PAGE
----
General Theory of Urbanization 1867
Institute for Advanced Architecture of Catalonia (IAAC) & Actar, March 2018
Hardcover | 7-3/4 x 10-1/2 inches | 720 pages | English | ISBN: 978-1945150906 | $49.95
First translation into English on the occasion of the 150th anniversary of the publication of the General Theory of Urbanization by Ildefons Cerdà, an essential work on urban development.
In 1867 Ildefons Cerdà published his “Teoria general de la urbanització.” In this text, the “science of building cities”, understood as a phenomenon, became a new discipline with a broad economic, social and cultural impact on the life of the people of the city. Coinciding with 150 years since its publication, its first translation into English is being presented along with the publishing online urbanization.org with the statistics transformed into interactive graphics and open data, with the aim of expanding the knowledge of Cerdà’s work and encouraging debate on the process of “urbanization” in the future.
Don’t let the spreads below fool you. This book has very few illustrations (less than 10), and they are ancillary to the main 700-page text, the first English translation of Ildefons Cerdà’s General Theory of Urbanization, which recently celebrated its 150th anniversary. This isn’t to say the project of translating and celebrating Cerdà’s influential publication on the “science of making cities” did not yield visual materials: these are collected at urbanization.org, which is “publishing [the Theory‘s] statistical and analyses in graphs and interactive maps as an open data platform.” Produced by IAAC, the online platform also includes the translation of the second volume of Cerdà’s Theory, with the first volume printed and bound in book form by Actar and IAAC. Yet without illustrations, and being full of anachronistic writing*, this book by the planner of Barcelona’s Eixample is a historical artifact for planning scholars and others strongly interested in 19th century urbanism, not for the general reader.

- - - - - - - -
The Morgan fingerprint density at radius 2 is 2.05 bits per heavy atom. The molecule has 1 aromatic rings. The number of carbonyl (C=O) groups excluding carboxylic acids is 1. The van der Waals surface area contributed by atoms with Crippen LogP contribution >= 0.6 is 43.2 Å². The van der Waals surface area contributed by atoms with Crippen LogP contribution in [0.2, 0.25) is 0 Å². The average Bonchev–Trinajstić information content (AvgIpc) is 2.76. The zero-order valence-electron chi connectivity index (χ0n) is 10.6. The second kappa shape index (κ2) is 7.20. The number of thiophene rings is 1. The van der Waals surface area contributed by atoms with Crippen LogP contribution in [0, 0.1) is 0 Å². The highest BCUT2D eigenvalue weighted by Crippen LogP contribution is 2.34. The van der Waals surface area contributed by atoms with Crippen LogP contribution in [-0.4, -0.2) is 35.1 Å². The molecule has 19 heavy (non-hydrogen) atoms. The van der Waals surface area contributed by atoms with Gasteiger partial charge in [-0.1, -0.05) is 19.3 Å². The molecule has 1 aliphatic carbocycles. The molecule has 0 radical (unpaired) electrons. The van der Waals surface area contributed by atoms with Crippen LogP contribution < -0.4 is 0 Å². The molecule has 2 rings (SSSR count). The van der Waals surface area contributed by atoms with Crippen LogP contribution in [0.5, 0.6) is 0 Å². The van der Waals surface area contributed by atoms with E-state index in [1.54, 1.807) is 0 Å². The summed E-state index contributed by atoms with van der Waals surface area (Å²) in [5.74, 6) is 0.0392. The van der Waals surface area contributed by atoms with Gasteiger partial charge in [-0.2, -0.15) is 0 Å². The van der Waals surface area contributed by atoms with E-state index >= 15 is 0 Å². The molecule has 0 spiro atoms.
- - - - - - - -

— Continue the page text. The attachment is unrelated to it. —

*One example, from §-VII The Laws of Urban Function / 2A On urban function, from the standpoint of roads / B On urban functions and roads in the longitudinal sense / C On the function in the longitudinal sense of the road on the part of pedestrians: “The extraordinary volume of petticoats that fashion has imposed on ladies in our times greatly increases the difficulties of walking on our sidewalks – all the more so because certain considerations involving the weaker sex impose certain sacrifices on the stronger that not everyone performs with spontaneous generosity.”
Ildefons Cerdà was the progressive Catalan Spanish urban planner who designed the 19th-century “extension” of Barcelona called the Eixample.